Russia's institution of a ban on American adoptions of Russian orphans, an appalling response by the Duma to U.S. sanctions against officials involved in the Sergei Magnitsky case, (1) was a clear indicator that bilateral relations will assume a lower priority in the next 4 years for both capitals. Russian President Vladimir Putin signed the measure despite open misgivings by some of his own key aides and against the opposition of most of Russia's civil society. The Russian Internet response was scathing, producing an instant winner for best sick joke of 2012: "An educated American family has decided to adopt a developmentally disabled Duma deputy." (2)
Despite Putin's calculated pandering to anti-American sentiment, however, there are important areas of the bilateral relationship where cooperation and improvement are possible. At his last face-to-face meeting with President Barack Obama at the Los Cabos G20 summit in June 2012, for example, Putin suggested both a desire and basis for real cooperation, particularly in expanding the economic aspect of the relationship. Putin's public signals are mixed, but America remains the most important actor in the world for Russia, and Moscow by no means wishes to put the brakes on its relationship with Washington either in this or in half a dozen other key areas.
Looking beyond the low point in bilateral relations, reached at the beginning of February 2013, Russia will not cease to be important to U.S. policymakers and American geopolitical interests for a number of reasons. The country retains its Soviet-era inheritance of permanent membership and veto power in the United Nations (UN) Security Council, where its cooperation or opposition can prove decisive. The Russian Federation is still the only country in the world that can obliterate the United States with a nuclear strike. This is not a fading, obsolescent capability. Instead, Russia's new rearmament program is beginning to resuscitate military challenges dormant since the collapse of the Soviet Union and to upgrade the nuclear arsenal. Finally, cooperation with Russia on nuclear issues of all sorts is crucial to U.S. nonproliferation goals, many of which Russia shares.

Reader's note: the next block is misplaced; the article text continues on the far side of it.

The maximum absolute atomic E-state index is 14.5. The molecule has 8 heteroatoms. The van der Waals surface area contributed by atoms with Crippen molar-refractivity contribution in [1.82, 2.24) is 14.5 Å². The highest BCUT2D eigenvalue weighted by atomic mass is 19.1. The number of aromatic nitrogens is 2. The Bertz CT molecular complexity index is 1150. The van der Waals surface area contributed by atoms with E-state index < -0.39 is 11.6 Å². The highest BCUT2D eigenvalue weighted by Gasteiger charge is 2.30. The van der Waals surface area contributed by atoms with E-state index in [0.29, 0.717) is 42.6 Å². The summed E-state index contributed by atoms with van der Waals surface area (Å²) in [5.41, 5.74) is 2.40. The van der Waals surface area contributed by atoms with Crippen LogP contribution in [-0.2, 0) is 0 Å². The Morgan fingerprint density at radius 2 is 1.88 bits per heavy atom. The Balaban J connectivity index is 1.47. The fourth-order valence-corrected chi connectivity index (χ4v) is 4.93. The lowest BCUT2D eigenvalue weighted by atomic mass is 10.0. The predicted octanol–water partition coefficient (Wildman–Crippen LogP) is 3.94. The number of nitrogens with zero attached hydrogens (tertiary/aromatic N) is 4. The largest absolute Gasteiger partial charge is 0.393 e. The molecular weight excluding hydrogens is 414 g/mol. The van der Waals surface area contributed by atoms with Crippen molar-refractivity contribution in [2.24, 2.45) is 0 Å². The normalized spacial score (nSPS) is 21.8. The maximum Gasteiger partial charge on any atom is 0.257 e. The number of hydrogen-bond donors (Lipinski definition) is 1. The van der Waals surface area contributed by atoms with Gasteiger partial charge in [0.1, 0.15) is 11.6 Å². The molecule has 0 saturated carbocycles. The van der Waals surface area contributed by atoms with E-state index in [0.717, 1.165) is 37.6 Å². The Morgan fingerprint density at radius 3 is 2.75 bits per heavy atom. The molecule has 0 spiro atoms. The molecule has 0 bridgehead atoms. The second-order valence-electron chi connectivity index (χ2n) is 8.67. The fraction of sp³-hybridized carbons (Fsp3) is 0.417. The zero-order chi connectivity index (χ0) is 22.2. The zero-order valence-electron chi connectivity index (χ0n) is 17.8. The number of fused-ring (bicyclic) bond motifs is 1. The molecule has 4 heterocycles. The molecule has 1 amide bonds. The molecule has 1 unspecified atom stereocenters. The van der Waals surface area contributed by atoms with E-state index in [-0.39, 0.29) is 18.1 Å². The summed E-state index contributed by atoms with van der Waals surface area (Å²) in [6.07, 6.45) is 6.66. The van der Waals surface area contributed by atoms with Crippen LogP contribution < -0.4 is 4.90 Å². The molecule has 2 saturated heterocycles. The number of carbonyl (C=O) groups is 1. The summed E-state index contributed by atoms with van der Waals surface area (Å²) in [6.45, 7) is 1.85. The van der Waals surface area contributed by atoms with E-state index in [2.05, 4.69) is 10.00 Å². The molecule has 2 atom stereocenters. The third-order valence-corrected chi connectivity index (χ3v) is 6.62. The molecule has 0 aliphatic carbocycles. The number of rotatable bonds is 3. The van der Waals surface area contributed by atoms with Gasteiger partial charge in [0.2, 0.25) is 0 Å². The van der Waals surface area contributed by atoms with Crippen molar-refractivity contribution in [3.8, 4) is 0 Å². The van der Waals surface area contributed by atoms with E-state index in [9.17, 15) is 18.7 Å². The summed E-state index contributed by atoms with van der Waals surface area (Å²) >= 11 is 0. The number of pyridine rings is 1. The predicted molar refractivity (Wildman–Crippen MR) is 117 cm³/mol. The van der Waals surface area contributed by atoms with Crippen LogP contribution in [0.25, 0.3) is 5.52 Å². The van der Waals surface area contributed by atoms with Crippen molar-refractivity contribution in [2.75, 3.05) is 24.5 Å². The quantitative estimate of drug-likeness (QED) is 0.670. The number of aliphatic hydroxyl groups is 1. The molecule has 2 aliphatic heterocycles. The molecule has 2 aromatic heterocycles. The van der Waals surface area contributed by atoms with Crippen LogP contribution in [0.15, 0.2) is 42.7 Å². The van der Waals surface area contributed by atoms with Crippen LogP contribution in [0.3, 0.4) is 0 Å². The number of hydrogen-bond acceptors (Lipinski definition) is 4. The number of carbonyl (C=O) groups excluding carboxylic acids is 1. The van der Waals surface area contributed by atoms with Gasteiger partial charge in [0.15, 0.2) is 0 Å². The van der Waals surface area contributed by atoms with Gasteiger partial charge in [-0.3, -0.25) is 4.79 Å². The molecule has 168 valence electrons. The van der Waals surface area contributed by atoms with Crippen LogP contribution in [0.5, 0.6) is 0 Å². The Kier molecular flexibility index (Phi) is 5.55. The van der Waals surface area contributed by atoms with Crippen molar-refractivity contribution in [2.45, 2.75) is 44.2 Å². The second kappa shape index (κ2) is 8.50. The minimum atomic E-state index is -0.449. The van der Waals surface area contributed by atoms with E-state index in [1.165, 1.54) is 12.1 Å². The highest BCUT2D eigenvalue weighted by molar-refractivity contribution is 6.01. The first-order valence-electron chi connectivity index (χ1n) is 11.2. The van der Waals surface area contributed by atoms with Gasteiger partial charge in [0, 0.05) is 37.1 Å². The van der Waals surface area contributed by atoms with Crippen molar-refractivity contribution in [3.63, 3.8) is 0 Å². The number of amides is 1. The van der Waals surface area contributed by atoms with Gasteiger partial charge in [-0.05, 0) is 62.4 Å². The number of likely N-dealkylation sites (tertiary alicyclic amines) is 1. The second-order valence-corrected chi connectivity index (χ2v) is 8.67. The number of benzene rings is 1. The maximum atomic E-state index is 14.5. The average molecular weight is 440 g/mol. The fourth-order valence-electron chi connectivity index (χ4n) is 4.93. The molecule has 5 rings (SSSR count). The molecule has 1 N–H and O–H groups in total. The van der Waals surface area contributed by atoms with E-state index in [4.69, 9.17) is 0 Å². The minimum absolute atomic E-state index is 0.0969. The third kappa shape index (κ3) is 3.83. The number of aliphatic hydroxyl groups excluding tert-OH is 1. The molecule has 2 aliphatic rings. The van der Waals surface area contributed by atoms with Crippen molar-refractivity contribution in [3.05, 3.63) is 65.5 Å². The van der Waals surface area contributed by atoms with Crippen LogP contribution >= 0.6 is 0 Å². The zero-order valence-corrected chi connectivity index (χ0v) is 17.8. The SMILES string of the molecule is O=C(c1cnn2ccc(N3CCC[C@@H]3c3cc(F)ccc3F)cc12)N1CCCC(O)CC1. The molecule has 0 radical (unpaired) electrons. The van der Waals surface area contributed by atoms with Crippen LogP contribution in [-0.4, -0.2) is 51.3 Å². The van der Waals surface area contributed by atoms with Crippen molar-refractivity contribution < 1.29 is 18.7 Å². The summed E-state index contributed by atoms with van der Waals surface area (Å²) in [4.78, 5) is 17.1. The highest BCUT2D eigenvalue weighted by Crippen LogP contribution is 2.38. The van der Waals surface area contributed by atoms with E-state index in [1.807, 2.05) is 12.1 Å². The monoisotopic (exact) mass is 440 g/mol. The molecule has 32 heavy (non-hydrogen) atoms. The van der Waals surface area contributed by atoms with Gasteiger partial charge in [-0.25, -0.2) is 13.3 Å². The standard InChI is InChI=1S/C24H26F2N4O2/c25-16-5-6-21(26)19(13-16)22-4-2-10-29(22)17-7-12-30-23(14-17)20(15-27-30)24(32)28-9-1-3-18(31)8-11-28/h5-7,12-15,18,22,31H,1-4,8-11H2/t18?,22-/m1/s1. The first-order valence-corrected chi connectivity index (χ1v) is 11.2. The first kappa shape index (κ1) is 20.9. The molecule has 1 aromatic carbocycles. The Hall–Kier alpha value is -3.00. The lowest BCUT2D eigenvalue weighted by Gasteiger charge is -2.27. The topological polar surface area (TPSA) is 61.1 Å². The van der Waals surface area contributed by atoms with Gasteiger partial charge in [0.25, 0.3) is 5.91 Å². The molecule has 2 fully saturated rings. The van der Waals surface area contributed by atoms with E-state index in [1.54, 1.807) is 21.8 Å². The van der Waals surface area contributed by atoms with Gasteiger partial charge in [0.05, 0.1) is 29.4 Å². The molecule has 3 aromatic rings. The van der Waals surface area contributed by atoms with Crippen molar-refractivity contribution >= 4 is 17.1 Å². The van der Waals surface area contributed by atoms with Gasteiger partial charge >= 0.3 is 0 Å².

Regional developments are altering the security architecture of the world and America's place in it. In addition, Russia's accession to the World Trade Organization (WTO) may slowly change the investment climate in Russia and, with passage of permanent normal trade relations, has already opened the door to expanded U.S. access to the Russian market, the sixth (by gross domestic product [GDP] measured by purchasing power parity) or ninth (by nominal market GDP) largest in the world. (3) Despite numerous governance shortcomings, Russia's remaining great power attributes give it the ability to influence events in a number of key regions around the globe:
* In South Asia, Russia will be important to the modalities of the International Security Assistance Force troop drawdown in Afghanistan, to the maintenance of any long-term U.S. presence there post-2014, and to the context of U.S. relations with adjoining countries, especially those in Central Asia.
* In the Middle East, Russia is maneuvering to play a key role in the Syrian endgame and will be an important player as the P5+1 (4) engage in the next and possibly decisive set of negotiations with Iran over its troublesome nuclear enrichment program.
* In the Asia-Pacific region, Russia has set in motion its own pivot and is eager to be a part of the new multipolar security architecture developing as China's rise continues to evoke a regional response.
* In Europe, expanding U.S. exchanges with Russia over the European Phased Adaptive Approach (EPAA) to missile defense will determine the possibilities and shape of any post--New Strategic Arms Reduction Treaty (START) and European theater arms reductions.
* In the Arctic, Russia is at the forefront of exploiting the Northern Sea Route for more efficient East-West commerce, has already begun to engage major U. …